June 25, 1983. I was one year and 363 days old. I had absolutely no clue whether my immediate family had watched the seminal event that was unfolding thousands of miles away at the Lord's cricket ground (in London). As the entire cricketing world doubted the prospects of an Indian win over the mighty West Indies, 11 Indians, led by a man whose self-doubt was as non-existent as his fear, caused the upset of all upsets. India won the world cup. And the nation and the sport were never the same again.
It was only in 1991 that I started following cricket. It is safe to say that in the last thirty years, my fanaticism and love for the sport has only increased in magnitude. More importantly (at least to me), I consider myself a student of the history of Indian cricket. No, I don’t have any academic credentials to show for it. But I have read reams and reams of literature on Indian cricket, its history and its evolution as well as watched every video cassette, DVD and youtube video that I could possibly access. And talking of evolution, the 1983 world cup is, without a doubt, the tournament that marked a significant turning point in Indian cricket history. A nation that had been brought up on Test cricket since the third decade of the century, suddenly woke up to the excitement, the unpredictability, and the instant gratifications of the 50-over version of the game. (That T20 is the flavor du jour of cricket now merits a separate piece!)
One of the chief pleasures – actually, make that two – of watching Kabir Khan’s 83 is the painstaking recreation of the high points of all of India’s games. I said “two” because on the one hand, we have several moments that have been captured in highlights packages over the years. These have been recreated on screen with an astounding attention to detail both on the cricketing front as well as on the casting front. But more importantly, we get to see on screen moments that are not available in the form of highlights. The first group match versus the West Indies, Srikkanth's square drive in the final, and most memorably, Kapil Dev’s 175* at Turnbridge Wells. The production values are stupendous. Anyone familiar with the Lord’s ground (the venue for the final) will know that the stadium has evolved considerably in the past 38 years. Yet we are transported to that era. The grounds where games take place, the buses that the players travel in, the hotels they are put up in, all appear incredibly authentic on screen.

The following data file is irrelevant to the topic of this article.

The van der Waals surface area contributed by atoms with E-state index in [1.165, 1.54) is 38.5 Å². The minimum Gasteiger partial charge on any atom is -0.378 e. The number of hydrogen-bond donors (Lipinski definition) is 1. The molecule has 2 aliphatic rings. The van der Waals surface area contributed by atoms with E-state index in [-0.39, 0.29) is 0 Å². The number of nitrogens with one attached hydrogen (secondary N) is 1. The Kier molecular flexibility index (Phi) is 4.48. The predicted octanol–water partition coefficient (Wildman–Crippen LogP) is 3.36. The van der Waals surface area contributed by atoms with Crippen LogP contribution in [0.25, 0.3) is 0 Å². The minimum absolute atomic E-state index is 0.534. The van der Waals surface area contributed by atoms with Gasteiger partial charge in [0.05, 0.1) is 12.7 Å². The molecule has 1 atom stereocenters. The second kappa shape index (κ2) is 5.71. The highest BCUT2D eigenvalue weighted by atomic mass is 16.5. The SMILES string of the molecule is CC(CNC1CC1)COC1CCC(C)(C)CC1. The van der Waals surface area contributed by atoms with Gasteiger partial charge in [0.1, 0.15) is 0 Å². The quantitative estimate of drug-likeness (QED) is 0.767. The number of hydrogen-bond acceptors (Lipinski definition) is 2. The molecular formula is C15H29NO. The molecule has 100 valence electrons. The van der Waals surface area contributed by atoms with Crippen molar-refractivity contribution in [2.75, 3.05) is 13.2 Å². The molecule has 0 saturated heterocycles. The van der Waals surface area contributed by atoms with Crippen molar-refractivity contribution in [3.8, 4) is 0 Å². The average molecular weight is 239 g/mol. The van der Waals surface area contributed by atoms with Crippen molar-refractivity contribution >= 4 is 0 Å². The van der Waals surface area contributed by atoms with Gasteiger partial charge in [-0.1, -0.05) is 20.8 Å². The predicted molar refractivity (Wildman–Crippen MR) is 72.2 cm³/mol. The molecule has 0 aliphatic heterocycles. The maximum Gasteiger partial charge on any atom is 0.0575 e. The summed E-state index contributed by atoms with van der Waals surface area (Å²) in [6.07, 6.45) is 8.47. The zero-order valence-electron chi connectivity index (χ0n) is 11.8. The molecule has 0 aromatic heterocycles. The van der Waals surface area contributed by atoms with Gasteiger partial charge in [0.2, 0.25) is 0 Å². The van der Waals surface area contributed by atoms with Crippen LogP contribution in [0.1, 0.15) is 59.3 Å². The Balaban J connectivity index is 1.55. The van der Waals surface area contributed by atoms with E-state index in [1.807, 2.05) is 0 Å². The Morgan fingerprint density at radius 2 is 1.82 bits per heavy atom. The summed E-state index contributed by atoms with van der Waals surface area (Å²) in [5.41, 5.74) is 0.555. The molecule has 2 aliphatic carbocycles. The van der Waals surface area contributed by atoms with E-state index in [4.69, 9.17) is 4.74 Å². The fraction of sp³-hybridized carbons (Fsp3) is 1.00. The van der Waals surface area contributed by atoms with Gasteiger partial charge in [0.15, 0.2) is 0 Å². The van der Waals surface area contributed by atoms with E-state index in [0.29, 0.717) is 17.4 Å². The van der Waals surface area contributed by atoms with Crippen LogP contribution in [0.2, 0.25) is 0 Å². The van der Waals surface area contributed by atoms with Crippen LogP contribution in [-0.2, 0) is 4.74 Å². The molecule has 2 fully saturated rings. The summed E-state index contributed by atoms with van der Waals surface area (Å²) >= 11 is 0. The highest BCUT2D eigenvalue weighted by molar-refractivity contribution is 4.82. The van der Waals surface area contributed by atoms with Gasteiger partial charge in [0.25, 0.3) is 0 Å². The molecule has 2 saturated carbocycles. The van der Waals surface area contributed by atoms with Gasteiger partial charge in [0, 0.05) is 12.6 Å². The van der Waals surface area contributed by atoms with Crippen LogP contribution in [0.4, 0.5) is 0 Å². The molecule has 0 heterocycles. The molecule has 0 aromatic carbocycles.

If the production design is a sturdy pillar that holds the film aloft, the superbly cast team of actors are the flying buttresses. If you observe carefully, the actors don’t just mimic the body language and manner of speaking of the real-life cricketers. Instead, they impressively embody the spirit and character of the players. Among the actors with considerable screen time, Ranveer Singh (playing Kapil Dev) and Jiiva (Krishnamachari Srikkanth) don’t just employ tics and impressions to bring their roles to life. They truly internalize the essence of the players, be it Kapil’s fierce determination or Srikkanth’s charming insouciance.
Two other actors who deserve a special shout-out are Tahir Raj Bhasin (Sunil Gavaskar) and Pankaj Tripathi (manager PR Man Singh). Tahir brings to life the buttoned-up, polished Gavaskar. Watch him in the scene where he clarifies that Yashpal Sharma meant, “acidity” when he actually said, “STD!” Tahir does not indulge in any tomfoolery. He just clarifies and gets on with his routine. He is even better in the restaurant scene with the manager. He is smarting from a perceived insult, chooses to not talk about it and acknowledges the manager’s efforts to pacify him. But at the end of the conversation, he politely but firmly makes the point that he will not play the next game. And Pankaj Tripathi is wonderful as the avuncular manager who has to deal with an eclectic bunch of characters and extend support to his captain. His reaction to an airport official asking for Viv Richards’ autograph is priceless.
83 is an ambitious film not just in terms of size and scale (which it certainly is). It also is ambitious in ensuring that despite the minutest of cricketing details being brought forth on screen, that the human angle is not sacrificed. Of course, not every member of the squad gets a fully fleshed character or an arc but there are several little vignettes that give us glimpses into the human side of this team. Sunil Valson realizing, while stretching, that he is not going to be selected for a game, is a fine example of how Kabir Khan and his team of writers imbue the characters with genuine emotion, some positive, others not so, but every one of them unfailingly real.
The surge of genuine emotion that I felt projected onto me from the film is, above all the technical mastery, the reason why this movie is and will be very special to me. What I had read about in books and articles and had watched in highlights and interviews, was crystallized and neatly tied with a bow and presented to me as a 2-hour 40-minute package. This gift of a film served as yet another reminder of why I truly love this sport and the players that inhabit it. Yes, I was only two years old when the events of the film happened in real life. But by the same token, my generation was born several decades after India gained independence. Do we not feel an outpouring of patriotism and love for our country when we read about Mahatma Gandhi? History can be relived vicariously through not only written literature but also art forms like cinema. As a result, it is only natural that as we see a captain hold the world cup trophy aloft on screen, that our own cup of joy brims over.